In this passage from Nicomachean Ethics, Aristotle uses the word ἐπιχαιρεκακία to mean:

joy over one's neighbour's misfortune

My question is, Does ἐπιχαιρεκακία have a Latin counterpart in either Classical or Medieval ethical works?

  • The "English" equivalent of ἐπιχαιρεκακία is the loan word "Schadenfreude". – fdb Jul 15 '17 at 9:18

After brief research, it appears that Latin had no equivalent of ἐπιχαιρεκακία (i.e., a single word capturing the essence of the Greek word). Rather, Thomas Aquinas (for one) translated the word ἐπιχαιρεκακία into Latin as gaudium de malo,1 which in English translates as “joy from evil (misfortune).”

In Dictionarium Latino-Græcum, a Latin-Greek dictionary composed by Charles Estienne in 1554, Estienne defined ἐπιχαιρεκακία as gaudium ex alienis malis acceptum—“joy received from another’s misfortune.”2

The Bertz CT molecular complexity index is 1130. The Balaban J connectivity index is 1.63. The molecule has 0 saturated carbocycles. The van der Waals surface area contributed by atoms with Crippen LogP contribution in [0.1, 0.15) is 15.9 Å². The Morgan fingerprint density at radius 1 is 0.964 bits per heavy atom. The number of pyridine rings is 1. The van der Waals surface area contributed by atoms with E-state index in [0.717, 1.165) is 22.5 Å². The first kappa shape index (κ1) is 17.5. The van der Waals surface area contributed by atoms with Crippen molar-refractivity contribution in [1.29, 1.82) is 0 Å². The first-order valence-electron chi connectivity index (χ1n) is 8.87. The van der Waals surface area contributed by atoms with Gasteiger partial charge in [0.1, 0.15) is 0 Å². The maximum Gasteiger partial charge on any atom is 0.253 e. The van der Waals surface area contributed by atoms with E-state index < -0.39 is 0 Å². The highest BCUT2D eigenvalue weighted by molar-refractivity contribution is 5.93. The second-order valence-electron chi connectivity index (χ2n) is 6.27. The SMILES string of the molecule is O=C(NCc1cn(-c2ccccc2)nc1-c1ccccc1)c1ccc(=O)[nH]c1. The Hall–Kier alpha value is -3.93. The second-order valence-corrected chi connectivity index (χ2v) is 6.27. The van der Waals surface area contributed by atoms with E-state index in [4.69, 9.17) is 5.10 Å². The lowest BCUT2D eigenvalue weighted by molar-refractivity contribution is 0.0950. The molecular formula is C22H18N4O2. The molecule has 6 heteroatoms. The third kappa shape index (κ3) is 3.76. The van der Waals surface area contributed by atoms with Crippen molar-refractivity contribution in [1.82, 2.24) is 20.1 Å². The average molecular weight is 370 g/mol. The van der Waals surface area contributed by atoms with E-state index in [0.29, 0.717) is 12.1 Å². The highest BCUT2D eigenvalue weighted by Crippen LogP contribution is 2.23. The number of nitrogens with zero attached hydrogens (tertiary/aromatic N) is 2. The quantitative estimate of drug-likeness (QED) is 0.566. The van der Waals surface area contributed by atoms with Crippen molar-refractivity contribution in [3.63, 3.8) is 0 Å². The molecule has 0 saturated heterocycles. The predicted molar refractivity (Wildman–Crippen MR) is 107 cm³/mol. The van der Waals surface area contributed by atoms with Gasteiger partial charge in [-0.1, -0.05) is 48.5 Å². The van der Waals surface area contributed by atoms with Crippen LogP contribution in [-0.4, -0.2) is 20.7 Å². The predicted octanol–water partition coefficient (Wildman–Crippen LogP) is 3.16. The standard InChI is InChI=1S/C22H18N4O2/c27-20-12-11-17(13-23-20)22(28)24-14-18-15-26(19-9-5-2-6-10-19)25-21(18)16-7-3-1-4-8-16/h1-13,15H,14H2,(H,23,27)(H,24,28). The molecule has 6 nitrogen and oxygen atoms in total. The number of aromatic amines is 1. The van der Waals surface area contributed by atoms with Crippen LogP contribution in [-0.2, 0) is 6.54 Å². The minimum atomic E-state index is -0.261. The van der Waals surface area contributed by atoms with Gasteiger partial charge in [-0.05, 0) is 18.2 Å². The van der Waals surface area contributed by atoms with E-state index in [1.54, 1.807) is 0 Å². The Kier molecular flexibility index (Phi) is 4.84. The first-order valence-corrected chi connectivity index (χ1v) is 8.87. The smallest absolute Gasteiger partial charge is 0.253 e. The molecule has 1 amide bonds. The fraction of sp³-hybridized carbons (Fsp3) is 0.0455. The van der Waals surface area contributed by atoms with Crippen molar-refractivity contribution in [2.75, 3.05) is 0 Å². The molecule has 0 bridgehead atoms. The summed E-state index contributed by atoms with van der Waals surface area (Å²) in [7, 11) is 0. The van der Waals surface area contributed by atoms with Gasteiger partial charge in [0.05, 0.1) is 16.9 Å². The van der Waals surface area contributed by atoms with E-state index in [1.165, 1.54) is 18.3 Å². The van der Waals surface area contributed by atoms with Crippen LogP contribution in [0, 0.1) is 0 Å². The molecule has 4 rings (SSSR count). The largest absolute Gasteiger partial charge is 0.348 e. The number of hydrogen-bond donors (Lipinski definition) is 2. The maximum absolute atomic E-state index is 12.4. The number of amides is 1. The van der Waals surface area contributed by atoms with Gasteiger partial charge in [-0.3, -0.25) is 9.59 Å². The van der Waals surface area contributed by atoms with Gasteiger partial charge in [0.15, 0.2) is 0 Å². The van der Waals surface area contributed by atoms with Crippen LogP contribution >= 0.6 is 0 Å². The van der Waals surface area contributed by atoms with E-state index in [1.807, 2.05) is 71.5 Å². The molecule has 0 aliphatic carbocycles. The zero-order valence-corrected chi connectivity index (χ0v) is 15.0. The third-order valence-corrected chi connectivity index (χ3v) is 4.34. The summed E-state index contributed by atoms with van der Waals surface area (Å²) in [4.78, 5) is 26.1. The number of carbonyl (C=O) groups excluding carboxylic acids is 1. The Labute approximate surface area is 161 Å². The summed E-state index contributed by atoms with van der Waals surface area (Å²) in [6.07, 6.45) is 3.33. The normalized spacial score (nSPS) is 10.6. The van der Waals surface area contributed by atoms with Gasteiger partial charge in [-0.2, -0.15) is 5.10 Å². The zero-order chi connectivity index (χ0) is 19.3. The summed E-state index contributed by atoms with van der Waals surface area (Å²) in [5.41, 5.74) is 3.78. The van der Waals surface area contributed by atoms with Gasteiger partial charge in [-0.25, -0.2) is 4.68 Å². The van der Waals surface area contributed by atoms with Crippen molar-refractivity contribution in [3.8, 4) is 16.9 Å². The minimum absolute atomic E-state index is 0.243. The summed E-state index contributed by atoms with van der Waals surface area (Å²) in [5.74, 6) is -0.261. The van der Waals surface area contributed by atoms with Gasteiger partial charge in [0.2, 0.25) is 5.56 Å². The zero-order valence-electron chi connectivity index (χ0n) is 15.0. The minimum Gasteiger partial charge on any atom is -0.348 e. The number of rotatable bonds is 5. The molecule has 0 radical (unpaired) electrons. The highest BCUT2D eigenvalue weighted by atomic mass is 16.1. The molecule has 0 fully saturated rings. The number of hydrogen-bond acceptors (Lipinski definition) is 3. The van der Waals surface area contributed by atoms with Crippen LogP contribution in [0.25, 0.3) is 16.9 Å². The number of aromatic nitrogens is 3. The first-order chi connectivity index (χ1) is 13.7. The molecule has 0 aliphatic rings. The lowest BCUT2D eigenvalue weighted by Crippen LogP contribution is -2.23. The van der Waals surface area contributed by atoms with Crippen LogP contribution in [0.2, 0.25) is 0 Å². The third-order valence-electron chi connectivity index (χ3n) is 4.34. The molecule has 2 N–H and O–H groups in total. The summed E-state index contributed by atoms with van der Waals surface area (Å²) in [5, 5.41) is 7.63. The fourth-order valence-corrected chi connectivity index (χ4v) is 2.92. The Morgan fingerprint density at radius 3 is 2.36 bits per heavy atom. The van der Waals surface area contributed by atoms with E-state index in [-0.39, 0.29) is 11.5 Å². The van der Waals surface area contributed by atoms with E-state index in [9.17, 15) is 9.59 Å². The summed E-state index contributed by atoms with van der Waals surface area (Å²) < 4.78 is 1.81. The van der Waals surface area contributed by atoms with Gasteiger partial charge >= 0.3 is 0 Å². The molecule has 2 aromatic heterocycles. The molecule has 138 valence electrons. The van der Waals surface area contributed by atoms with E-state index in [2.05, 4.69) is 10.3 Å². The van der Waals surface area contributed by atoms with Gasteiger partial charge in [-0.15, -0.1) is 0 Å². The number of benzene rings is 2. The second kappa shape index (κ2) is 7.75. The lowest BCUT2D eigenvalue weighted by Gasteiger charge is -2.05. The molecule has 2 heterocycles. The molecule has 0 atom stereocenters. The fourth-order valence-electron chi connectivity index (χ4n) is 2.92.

Aquinas, Thomas. Commentary on the Nicomachean Ethics. Trans. Litzinger, C. I. Chicago: Regnery, 1964.

Estienne, Charles. Dictionarium Latino-Græcum. Lutetia: Typographum Regium, 1554.


1 Book II, Lecture 7, Chapter 6, D’, 3., a., §329
2 p. 337

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  • 1
    I would add that Greek tends to favor compound words far more than Latin, so it is not surprising that an idiomatic Latin expression takes up several words. – Joonas Ilmavirta Jul 15 '17 at 7:45
  • 2
    I think Aquinas used an Arabic-derived translation of Aristotle. So he would not have translated this word directly from Greek. – fdb Jul 15 '17 at 10:19

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